If the following relationships are held, the substantially vertical path, indicated by numeral 94', is obtained. While not exactly vertical, it is substantially so.
______________________________________Length of first and second = 0.79 times length ofpositioning links 30A and 30B vertical path 94between pivot points 34A and38A, and between 34B and 38B,respectively.Length of control links 60A = 1.06 times length ofand 60B between pivot points vertical path 9462A and 64A, and between 62Band 64B, respectively, measuredalong line 96 (Shown in FIG. 3)which is parallel to plane ofextension and retraction.Distance between pivot supports = 0.32 times length of42A and 44A and between 42B and vertical path 9444B of translating links 40Aand 40B, respectively.Distance between pivot supports = 0.26 times length of44A and 46A and between 44B vertical path 94and 46B of translating links40A and 40B, respectively.______________________________________
Not only will the above-stated ratios provide a substantially vertical path 94' (FIG. 5) but, when the extended position is reached (best seen in FIG. 1), the links 30A, 40A, and 60A, 60B are in an over-center relationship and any aft-directed, upward, or forward force applied to assembly 69 will be reacted through the links to the aircraft structure 33. Thus, no motion of the missile 20 can take place. This is an important feature since aerodynamic drag and the actual launch of the missile can generate sizeable forces on the system 10. Note that since the connecting links 50A and 50B couple control link 60A and 60B to translating link 40B and positioning link 30B, the over-center relationship is maintained at the rear of the assembly 69.
While the aircraft stores vertical extension and retraction system has been described with reference to a particular embodiment, it should be understood that the embodiment is merely illustrative as there are numerous variations and modifications which may be made by those skilled in the art. Thus, the invention is to be construed as being limited only by the spirit and scope of the appended claims.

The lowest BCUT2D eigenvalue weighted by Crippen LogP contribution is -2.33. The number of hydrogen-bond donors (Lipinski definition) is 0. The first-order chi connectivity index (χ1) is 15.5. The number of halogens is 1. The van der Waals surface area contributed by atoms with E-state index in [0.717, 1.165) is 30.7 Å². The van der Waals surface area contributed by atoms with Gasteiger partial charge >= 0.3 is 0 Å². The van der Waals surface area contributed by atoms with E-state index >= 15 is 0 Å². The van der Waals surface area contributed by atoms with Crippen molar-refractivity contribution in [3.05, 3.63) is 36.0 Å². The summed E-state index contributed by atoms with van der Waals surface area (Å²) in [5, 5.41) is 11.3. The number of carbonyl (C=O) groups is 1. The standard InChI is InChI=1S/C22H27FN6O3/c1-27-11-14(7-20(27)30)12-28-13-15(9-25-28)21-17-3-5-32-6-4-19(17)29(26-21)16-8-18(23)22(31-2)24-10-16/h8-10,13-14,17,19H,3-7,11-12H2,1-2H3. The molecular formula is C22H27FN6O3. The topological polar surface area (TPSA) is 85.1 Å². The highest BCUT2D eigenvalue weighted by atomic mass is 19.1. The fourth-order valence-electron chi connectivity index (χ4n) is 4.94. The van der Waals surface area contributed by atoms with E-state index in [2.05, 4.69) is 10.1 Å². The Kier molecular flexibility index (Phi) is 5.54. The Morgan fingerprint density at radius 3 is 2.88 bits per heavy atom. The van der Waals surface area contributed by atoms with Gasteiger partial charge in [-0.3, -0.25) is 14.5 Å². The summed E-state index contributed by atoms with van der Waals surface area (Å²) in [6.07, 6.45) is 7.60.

The invention has applicability primarily on military aircraft carrying internally stored weapons.
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|U.S. Classification||244/137.1, 414/917, 89/1.59, 89/1.54|
|Cooperative Classification||Y10S414/13, B64D1/04|
|Oct 12, 1984||AS||Assignment|
Owner name: LOCKHEED CORPORATION, BURBANK, CA.,
Free format text: ASSIGNMENT OF ASSIGNORS INTEREST.;ASSIGNOR:KALISZ, JOHN B.;REEL/FRAME:004322/0487
Effective date: 19841010
|Nov 27, 1989||FPAY||Fee payment|
Year of fee payment: 4
|Dec 22, 1993||FPAY||Fee payment|
Year of fee payment: 8
|Dec 31, 1997||FPAY||Fee payment|
Year of fee payment: 12
|Sep 3, 1998||AS||Assignment|
Owner name: LOCKHEED MARTIN CORPORATION, MARYLAND
Free format text: MERGER;ASSIGNOR:LOCKHEED CORPORATION;REEL/FRAME:009430/0915
Effective date: 19960128